How Our Bodies Change as We Age:
Diet needs change as people age and it is even more necessary for seniors to have a well-balanced diet. There are many reasons our bodies change as we get older, and they all influence the performance of our body as a whole, which in turn influence our eating, nutritional intake and overall health.
- Perceptual changes: include changes in hearing, smell and taste senses.
- Hearing: diminished or loss of hearing affects our nutrition and food experience, through the difficulty and frustration form the inability to hold a conversation with our partners at a social function, for example.
- Smell: this can have a huge impact on the type of food we choose to eat, due to loss of satisfaction with our regular food choices.
- Taste: as taste buds decrease, so does our taste for salty and sweet food. This could make food tasting experience bitter or sour.
- Physiological changes: include changes in energy level and body functions.
- Energy: expenditure generally decreases with advancing age because of a decrease in basal metabolic rate and physical activity, thus decreasing calorie needs.
- Function: as we age, our bodies begin to experience a decrease in kidney function, redistribution of body composition and changes in our nervous system.
- Other aging-related changes: this includes dentition (makeup of a set of teeth – where loss of teeth can lead to avoidance of hard and sticky food) and gastrointestinal changes (such as delayed stomach emptying and chronic gastritis – which may lead to avoiding healthy food).
These factors alone may contribute to why 3.7 million seniors are malnourished and shed light on the importance of educating caregivers and aging seniors to the critical nutritional needs.
Seen in varying degrees in the elderly, along with varying vitamin deficiencies. Most physicians do see milder nutrition symptoms, such as loss of appetite, general malaise or lack of overall interest and wellness.
Common nutrient deficiency includes adequate intake of vitamins A/B/C/D/E, Folic Acid and Niacin.
Preventive medicine, and focusing on good eating habits, is crucial before having to get into intervention mode. It is recommended to follow a preventative health maintenance nutritional program, such as the Dietary Guidelines for Americans, from the US Department of Agriculture (USDA), and Department of Health and Human Services (HHS), which describes two eating plans:
- The USDA Food Guide MyPlate Plan: this plan offers tips for building a healthy, balanced diet, including:
- Make half your plate fruits and vegetables
- Make at least half your grains whole grains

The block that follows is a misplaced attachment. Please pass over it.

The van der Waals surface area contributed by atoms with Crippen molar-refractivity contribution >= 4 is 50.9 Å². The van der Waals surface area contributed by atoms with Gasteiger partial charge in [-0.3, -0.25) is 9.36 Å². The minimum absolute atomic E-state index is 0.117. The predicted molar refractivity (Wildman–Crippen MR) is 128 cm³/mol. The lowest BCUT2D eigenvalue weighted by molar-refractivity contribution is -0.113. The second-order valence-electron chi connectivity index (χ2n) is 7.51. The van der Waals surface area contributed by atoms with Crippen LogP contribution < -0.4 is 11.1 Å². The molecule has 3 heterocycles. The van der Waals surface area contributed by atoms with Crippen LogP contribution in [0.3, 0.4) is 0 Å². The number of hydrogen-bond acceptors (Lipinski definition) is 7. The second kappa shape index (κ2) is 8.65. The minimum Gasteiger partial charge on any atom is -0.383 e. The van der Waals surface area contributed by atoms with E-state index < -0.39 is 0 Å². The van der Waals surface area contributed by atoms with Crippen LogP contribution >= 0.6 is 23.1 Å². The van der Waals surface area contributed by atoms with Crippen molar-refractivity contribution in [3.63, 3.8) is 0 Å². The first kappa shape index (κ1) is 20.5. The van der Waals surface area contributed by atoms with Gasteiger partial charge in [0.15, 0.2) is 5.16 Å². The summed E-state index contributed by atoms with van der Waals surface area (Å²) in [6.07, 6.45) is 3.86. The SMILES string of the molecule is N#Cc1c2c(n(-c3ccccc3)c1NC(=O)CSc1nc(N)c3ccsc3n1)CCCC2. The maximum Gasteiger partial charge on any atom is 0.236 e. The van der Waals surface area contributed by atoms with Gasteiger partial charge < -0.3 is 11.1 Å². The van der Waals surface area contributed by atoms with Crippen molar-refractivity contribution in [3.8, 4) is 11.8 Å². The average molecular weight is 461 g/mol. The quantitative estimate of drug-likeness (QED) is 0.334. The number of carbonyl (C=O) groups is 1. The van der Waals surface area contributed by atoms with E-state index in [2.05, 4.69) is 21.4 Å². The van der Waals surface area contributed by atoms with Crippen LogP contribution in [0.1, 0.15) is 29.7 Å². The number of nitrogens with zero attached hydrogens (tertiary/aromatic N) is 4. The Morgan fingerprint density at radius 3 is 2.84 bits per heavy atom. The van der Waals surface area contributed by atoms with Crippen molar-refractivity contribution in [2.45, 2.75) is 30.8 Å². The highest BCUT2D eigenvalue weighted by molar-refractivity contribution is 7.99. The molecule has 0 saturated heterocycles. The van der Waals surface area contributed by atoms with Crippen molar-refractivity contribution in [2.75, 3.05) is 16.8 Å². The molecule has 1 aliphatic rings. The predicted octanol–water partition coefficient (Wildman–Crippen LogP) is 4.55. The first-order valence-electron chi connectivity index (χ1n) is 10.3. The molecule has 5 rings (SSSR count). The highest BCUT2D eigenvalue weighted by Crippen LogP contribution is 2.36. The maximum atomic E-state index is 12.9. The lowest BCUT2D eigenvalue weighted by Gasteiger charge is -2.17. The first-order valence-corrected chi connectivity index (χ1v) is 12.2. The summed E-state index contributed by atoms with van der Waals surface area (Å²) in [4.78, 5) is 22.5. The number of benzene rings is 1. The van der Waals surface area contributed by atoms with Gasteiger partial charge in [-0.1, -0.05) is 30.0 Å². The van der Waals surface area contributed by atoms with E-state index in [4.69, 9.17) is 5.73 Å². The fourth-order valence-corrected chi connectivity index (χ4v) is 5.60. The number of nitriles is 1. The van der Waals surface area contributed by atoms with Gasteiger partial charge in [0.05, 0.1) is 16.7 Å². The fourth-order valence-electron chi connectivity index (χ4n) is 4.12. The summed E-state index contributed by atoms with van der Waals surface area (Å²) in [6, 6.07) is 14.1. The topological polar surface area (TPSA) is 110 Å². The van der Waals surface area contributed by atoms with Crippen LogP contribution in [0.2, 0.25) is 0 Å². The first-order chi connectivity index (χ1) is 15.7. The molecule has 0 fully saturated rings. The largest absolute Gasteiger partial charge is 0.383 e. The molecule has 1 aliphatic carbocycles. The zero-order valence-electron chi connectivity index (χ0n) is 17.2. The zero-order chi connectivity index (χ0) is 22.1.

- Enjoy your food, but eat less
- Compare sodium in foods like soup, bread, and frozen meals – and choose the food with lower numbers.
- The DASH Diet: a lifelong approach to healthy eating that’s designed to help treat or prevent high blood pressure. DASH diet encourages you to reduce the sodium in your diet and eat a variety of food rich in nutrients that help lower blood pressure. These are the recommended daily serving for key nutrients:
- Grains: 7 to 8 ounces
- Meat and beans: 6 ounces or less of chicken, meat and fish plus 4 to 5 servings of nuts, seeds, and/or dried beans per week
- Milk: 2 to 3 cups
- Vegetables: 2 to 2.5 cups
- Fruit: 2 to 2.5 cups
- Oils: 2 teaspoons
In addition, there are specific things to incorporate into our loved one’s diet to boost their health. For example, seniors will need meals rich in these nutrients:
- Omega 3 fatty acids: proven to reduce inflammation, which can cause heart disease, cancer and arthritis. They can be found in flaxseeds, walnuts, canola oil, and different types of fish. Seniors should have foods rich in this nutrient twice per week. If impossible, please check with the doctor to see if an Omega 3 supplement would be beneficial.
- Calcium: need for it increases as people age, primarily to preserve bone health. One added benefit of calcium is that it helps to lower blood pressure. World Health Organization (WHO) recommends that adults over the age of 50 get a least 1,200mg/day of calcium, equal to about four cups of fortified orange juice, dairy milk, or fortified non-diary milks such as almond or soy. Leafy greens like kale and turnip greens are also great sources of absorbable calcium. If it is challenging to consume this much calcium per day by eating and drinking, please check with your loved one’s doctor to see if they should take a calcium supplements.